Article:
Friday Letter: ‘Anyone with a track record can raise a fund today’

Anecdotally and statistically, first-time fund managers have not had much success amid the pandemic. But their fortunes could certainly turn soon, thanks to an increase in liquidity and the growing presence of family offices.

Since the start of the pandemic, I’ve maintained that emerging managers have had a difficult time raising funds. I felt this stance was on solid ground.

This belief, in part, came from speaking with emerging managers, who told me in 2020 that they extended their timelines to raise their inaugural funds due to the inability to meet prospective LPs in person amid the pandemic.

The numbers, provided by PitchBook, also indicate a decline. In the US last year, only 174 venture fund managers succeeded in closing their debut vehicles, the second year in a row that fundraising figures for new US GPs dropped, according to PitchBook. In 2018, a high of 218 US first-timers closed their funds.

PitchBook data released this month shows that through the first nine months of the year, only 113 first-time funds in the US have closed, indicating that the numbers once again are an indication of a reduction in emerging managers. All this is hard to fathom, given how overall fundraising worldwide is spiking, and firms, from solo GPs to multi-stage behemoths, are raising a record amount of capital.

Well, I’m starting to change my tune. And it’s from ignoring the PitchBook data on first-time funds.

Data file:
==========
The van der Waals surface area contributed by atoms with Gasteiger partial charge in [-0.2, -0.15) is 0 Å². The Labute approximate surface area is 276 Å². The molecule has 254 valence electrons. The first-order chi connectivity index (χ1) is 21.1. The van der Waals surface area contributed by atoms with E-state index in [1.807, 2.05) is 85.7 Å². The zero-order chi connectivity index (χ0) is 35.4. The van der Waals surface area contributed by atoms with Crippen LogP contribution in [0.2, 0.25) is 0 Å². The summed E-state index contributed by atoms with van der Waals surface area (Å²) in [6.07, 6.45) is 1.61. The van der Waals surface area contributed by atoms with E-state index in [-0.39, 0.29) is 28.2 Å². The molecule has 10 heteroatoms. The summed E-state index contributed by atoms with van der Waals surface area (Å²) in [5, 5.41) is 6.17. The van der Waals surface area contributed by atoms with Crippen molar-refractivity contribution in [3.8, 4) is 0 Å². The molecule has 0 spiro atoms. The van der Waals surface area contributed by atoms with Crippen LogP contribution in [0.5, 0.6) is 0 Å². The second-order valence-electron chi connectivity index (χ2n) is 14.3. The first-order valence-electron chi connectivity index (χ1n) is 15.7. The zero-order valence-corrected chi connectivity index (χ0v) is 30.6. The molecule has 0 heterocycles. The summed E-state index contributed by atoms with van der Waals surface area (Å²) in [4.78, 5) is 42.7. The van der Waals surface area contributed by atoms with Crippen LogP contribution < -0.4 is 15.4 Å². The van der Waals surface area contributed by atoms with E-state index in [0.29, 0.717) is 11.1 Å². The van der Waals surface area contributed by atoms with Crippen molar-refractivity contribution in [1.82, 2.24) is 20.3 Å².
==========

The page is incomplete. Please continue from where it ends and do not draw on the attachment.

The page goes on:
First off, LPs tell me they’re constantly hearing from emerging managers, sometimes a dozen a week. A couple of weeks ago, I spoke on the phone with longtime venture banker Samir Kaji, who regularly blogs and tweets about GP-LP relations and trends. This year, he launched Allocate, with co-founder Hana Yang, to help LPs find compelling fund managers.

Kaji said emerging managers are growing and that there’s a lot of correlation with their numbers and the growing interest of family offices. Kaji said family offices are the dominant source of capital for emerging managers. And he added that a lot of these GPs raising from family offices have not yet officially closed their vehicles, and so they are not yet counted by PitchBook and other market researchers.

Then I met this week (in person, by the way) with an emerging manager who is nearing the final close on his third fund. This longtime Silicon Valley VC waved away my assumption when I said first-timers can’t close their fund.

“Anyone with a track record can raise a fund today,” he said, noting a number of GPs who have spun off from their established funds and already have commitments from institutional LPs.

A lot of liquidity is coming to LP portfolios as 2021 is proving a big exit year. I have no doubt that the returns will make their way to more emerging managers in the months ahead.

Let me know what you think. You can hit me up at agoldfisher@buyoutsinsider.com.